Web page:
The dekes were set as an evenly spread flock that they called a “force field.” None of the decoys were set out of shotgun range. Textbook V-sets or J-hook decoy spreads with landing zones are never used.

Woody gave a succinct and simple reason: “They don’t work any better than our force field does.”

Large numbers of coot decoys were used because the hunters believe that today’s ultra-wary waterfowl approach a spread of coots more readily than one made up of all duck decoys. 

Learning from experience, the birds have learned that approaching all-duck spreads is dangerous. Most of the duck decoys they do use are pintail, gadwall, wigeon and redhead decoys.

Few of the duck decoys are mallards, the backbone of most hunters’ spreads. “There are not many mallards down here (on Mississippi Delta) and we want to look as natural as possible,” explained Chip.

Wrapping decoy weight lines around the necks of 120 dekes is a massive job, so the men have turned to making homemade tangle-free decoy rigs. An egg sinker is smashed with a sledge hammer onto one end of a 3 to 4 feet length of 400-pound test monofilament line. 

Two-ounce eggs are standard for teal decoys and 6-ounces are used for large decoys. The other end of the line is crimped onto the decoy using an aluminum crimp.

This set-up allows decoys to be sacked as quickly as they can be retrieved. A simple shake of the decoy taken from the sack will free the weight, as the stiff monofilament prevents tangling. 


Tips of the day

Operating a water-cooled engine in the half mud, half rotten vegetation slop that passes for water in the marshes at the mouth of the river seems like an impossible mission.

After a particularly nasty bout that churned the water black, threw great gobs of putrid marsh bottom into the boat and triggered the alarm on the engine, I asked Chip Crews about how he deals with the engine overheating

“Sometimes you just have to listen to it (the alarm buzzer) sing,” he laughed guiltily. 

But the hunters do have some tips for keeping cooling water flowing through the engine.

First he keeps a small nylon bristle brush handy to clean the water intakes on the foot of the motor.  And he uses it often.

Even more ingenius is his use of Duster dust and lint remover. Essentially bottles of highly compressed air, they are sold to clean computers and other electronics. 

Crews uses them to blast into the engine’s tattle tail to free up packed sand and vegetation clogging the line. The powerful blast doesn’t just clear the tattle tail — it blows the offending junk back up into the engine.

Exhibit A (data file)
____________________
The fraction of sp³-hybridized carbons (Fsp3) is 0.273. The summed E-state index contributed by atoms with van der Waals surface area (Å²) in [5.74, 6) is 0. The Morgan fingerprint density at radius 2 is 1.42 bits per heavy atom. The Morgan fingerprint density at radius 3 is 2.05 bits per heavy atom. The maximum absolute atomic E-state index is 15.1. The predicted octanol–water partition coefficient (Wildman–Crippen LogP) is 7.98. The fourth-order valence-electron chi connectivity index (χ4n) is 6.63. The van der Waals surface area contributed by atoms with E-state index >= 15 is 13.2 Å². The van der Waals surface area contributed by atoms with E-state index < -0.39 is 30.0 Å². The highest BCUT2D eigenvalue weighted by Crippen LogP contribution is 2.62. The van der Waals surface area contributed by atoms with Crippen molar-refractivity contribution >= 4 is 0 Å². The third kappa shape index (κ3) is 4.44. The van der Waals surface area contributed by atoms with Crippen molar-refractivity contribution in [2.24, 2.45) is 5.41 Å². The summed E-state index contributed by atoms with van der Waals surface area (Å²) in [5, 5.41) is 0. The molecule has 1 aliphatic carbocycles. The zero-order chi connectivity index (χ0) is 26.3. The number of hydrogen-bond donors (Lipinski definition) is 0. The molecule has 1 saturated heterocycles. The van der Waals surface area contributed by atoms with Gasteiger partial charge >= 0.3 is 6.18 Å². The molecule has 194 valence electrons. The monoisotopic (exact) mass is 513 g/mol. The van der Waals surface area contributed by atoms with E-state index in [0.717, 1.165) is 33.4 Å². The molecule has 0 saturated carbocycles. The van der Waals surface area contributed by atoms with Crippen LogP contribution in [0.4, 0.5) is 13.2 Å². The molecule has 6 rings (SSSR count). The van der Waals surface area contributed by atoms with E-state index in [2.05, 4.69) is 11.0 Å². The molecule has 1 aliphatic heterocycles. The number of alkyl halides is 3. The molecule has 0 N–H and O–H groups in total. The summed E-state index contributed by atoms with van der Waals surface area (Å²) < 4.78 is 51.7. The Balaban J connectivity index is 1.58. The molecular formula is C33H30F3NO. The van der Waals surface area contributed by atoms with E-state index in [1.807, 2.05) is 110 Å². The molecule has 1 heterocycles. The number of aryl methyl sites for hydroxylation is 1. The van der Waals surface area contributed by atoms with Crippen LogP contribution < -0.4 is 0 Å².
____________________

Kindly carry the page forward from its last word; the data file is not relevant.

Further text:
One modification is made to the tattle tail to help prevent it from clogging with debris. They remove and discard the tattle tail nozzle inside the cowling that the water discharge line attaches to, and run the line straight out the hole the nozzle was in. The nozzle’s nipple inside the line is the first place that debris collects to block the line.

Crews offers one caution about any outboard’s water pump used under these conditions, however. The impeller and housing must be changed every year because fine river sands erode the material as effectively as an emery cloth. 


Are the canes in trouble? 

In early summer, South Louisiana news media exploded with reports of massive die offs of roseau cane at the mouth of the river below Venice. Something between serious concern and panic set in amongst fishermen, hunters and habitat conservationists alike.

Roseau cane has been called the glue that holds the delta’s sinking wetlands together. They can grow with their roots permanently submerged in water, something few grasses besides this 9 to 15-foot tall grass can do. They are also very resistant to salinity changes.

Dr. Rodrigo Diaz, assistant professor of entomology within the LSU AgCenter and one of a five-member team put together by the university to attack the problem, said that a scale insect commonly called a mealy bug was a major culprit in the die-offs.

But he was quick to add that other stressors may be spurring the insect attacks by weakening the canes. These could include other diseases, increasing water depth or sediment toxins. 

Another team member, Dr. Jim Cronin, an LSU plant and animal ecologist, agreed. In Europe, roseau cane die-offs were found to be due to a combination of factors.